Slice of Life Day 15 of 31: Journeys (my March theme)
Visiting Rome in June 2019 was one of the highlights of all my travel experiences. The city holds powerful ancient history, the most heartbreaking and moving sculpture in all the world, and the footprints, fingerprints, and brush strokes of the most accomplished artists who’ve ever lived. It’s a mecca for culinary delights – pastas, sauces, olive oils, pizzas, gelatos, and tiramisus.
Rome is also home to the most iconic fountain in all of Italy – the Trevi Fountain, full of the coins of those who have thrown in one coin (from their right hand over their left shoulder) wishing to return to the city of Rome, two coins to fall in love, or three coins to marry the person they love. I am blessed to be married to the love of my life, so I threw one coin.
Rome is also where Julius Caesar was betrayed and stabbed by those who conspired against him after having been warned by a soothsayer about the Ides of March.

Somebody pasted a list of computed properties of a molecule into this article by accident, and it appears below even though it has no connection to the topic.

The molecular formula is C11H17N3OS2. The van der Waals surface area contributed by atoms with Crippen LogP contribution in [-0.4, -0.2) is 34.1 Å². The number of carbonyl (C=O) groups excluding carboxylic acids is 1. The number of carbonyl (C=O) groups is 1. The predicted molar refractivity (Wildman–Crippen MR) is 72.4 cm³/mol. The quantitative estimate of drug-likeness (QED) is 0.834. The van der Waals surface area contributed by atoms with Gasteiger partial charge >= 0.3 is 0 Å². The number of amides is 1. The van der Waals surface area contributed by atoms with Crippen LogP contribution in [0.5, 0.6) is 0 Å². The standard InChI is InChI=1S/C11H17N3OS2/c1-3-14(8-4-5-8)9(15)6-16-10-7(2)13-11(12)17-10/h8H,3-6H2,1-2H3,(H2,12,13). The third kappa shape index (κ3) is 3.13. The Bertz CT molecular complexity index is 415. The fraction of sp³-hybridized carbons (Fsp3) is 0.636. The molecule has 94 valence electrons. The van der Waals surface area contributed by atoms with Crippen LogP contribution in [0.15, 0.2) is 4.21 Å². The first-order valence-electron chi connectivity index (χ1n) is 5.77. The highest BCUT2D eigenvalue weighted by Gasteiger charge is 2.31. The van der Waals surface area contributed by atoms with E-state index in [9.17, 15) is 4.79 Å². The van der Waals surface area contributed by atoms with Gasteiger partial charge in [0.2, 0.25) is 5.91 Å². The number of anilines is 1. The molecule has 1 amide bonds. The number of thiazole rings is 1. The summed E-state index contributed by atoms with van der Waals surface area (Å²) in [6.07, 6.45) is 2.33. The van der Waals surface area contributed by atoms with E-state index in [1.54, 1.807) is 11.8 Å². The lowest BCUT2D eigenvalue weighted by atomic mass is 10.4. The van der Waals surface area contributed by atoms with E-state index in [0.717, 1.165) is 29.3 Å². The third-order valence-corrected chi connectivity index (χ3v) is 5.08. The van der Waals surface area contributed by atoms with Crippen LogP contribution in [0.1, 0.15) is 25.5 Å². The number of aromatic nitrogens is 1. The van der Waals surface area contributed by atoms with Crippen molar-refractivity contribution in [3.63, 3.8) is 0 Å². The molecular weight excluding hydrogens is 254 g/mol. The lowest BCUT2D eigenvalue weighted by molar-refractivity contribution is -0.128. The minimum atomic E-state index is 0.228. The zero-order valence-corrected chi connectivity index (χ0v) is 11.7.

Two conflicting ideas came to mind as I left my own footprints on the streets of Rome: persecution and promise. Each day, we make choices about what we believe – whether to live in fear of persecution or to proactively place our hope in the promise of a better tomorrow. Sunday’s sermon reminded us that we are travelers on this journey, pilgrims on the intersecting roads of time- weaving past and present to plant the seeds of the future. In a world of soothsayers seeking to squelch all hope, I turn from all bewaring of the Ides of March to beholding the fountain of promise.
I hum the postlude the pianist played in church last Sunday, “O God, our help in ages past, our hope for years to come, our shelter from the stormy past, and our eternal home.”
18 So God has given both his promise and his oath. These two things are unchangeable because it is impossible for God to lie. Therefore, we who have fled to him for refuge can have great confidence as we hold to the hope that lies before us.